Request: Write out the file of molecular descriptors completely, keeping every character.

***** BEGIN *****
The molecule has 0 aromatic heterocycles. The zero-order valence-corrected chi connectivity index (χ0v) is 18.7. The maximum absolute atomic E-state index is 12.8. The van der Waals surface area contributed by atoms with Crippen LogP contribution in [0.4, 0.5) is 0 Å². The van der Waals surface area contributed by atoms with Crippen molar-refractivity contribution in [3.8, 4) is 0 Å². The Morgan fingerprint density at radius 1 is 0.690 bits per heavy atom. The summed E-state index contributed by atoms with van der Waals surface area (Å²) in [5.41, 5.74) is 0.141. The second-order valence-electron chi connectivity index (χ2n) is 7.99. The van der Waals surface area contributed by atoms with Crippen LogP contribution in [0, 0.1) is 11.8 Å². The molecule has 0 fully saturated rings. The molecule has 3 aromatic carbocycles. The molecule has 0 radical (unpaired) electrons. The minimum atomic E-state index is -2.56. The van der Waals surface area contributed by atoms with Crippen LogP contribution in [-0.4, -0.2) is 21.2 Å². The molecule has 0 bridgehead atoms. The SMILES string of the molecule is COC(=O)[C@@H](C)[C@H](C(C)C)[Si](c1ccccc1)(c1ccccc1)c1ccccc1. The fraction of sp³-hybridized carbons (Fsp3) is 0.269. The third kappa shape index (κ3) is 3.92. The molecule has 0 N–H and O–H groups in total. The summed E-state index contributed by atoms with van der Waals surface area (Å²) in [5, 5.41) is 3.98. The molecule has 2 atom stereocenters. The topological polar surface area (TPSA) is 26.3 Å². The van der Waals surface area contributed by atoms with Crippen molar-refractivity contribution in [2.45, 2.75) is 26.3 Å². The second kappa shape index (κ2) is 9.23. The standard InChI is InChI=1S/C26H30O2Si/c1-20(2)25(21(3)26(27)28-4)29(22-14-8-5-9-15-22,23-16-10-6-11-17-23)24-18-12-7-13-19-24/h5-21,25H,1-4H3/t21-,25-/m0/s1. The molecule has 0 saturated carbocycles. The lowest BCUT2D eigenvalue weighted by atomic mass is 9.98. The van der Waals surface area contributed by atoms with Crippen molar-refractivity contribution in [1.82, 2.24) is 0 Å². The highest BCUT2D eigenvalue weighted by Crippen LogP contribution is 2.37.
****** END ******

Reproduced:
The molecule has 0 aromatic heterocycles. The zero-order valence-corrected chi connectivity index (χ0v) is 18.7. The maximum absolute atomic E-state index is 12.8. The van der Waals surface area contributed by atoms with Crippen LogP contribution in [0.4, 0.5) is 0 Å². The van der Waals surface area contributed by atoms with Crippen molar-refractivity contribution in [3.8, 4) is 0 Å². The Morgan fingerprint density at radius 1 is 0.690 bits per heavy atom. The summed E-state index contributed by atoms with van der Waals surface area (Å²) in [5.41, 5.74) is 0.141. The second-order valence-electron chi connectivity index (χ2n) is 7.99. The van der Waals surface area contributed by atoms with Crippen LogP contribution in [0, 0.1) is 11.8 Å². The molecule has 0 fully saturated rings. The molecule has 3 aromatic carbocycles. The molecule has 0 radical (unpaired) electrons. The minimum atomic E-state index is -2.56. The van der Waals surface area contributed by atoms with Crippen LogP contribution in [-0.4, -0.2) is 21.2 Å². The molecule has 0 bridgehead atoms. The SMILES string of the molecule is COC(=O)[C@@H](C)[C@H](C(C)C)[Si](c1ccccc1)(c1ccccc1)c1ccccc1. The fraction of sp³-hybridized carbons (Fsp3) is 0.269. The third kappa shape index (κ3) is 3.92. The molecule has 0 N–H and O–H groups in total. The summed E-state index contributed by atoms with van der Waals surface area (Å²) in [5, 5.41) is 3.98. The molecule has 2 atom stereocenters. The topological polar surface area (TPSA) is 26.3 Å². The van der Waals surface area contributed by atoms with Crippen molar-refractivity contribution in [2.45, 2.75) is 26.3 Å². The second kappa shape index (κ2) is 9.23. The standard InChI is InChI=1S/C26H30O2Si/c1-20(2)25(21(3)26(27)28-4)29(22-14-8-5-9-15-22,23-16-10-6-11-17-23)24-18-12-7-13-19-24/h5-21,25H,1-4H3/t21-,25-/m0/s1. The molecule has 0 saturated carbocycles. The lowest BCUT2D eigenvalue weighted by atomic mass is 9.98. The van der Waals surface area contributed by atoms with Crippen molar-refractivity contribution in [1.82, 2.24) is 0 Å². The highest BCUT2D eigenvalue weighted by Crippen LogP contribution is 2.37.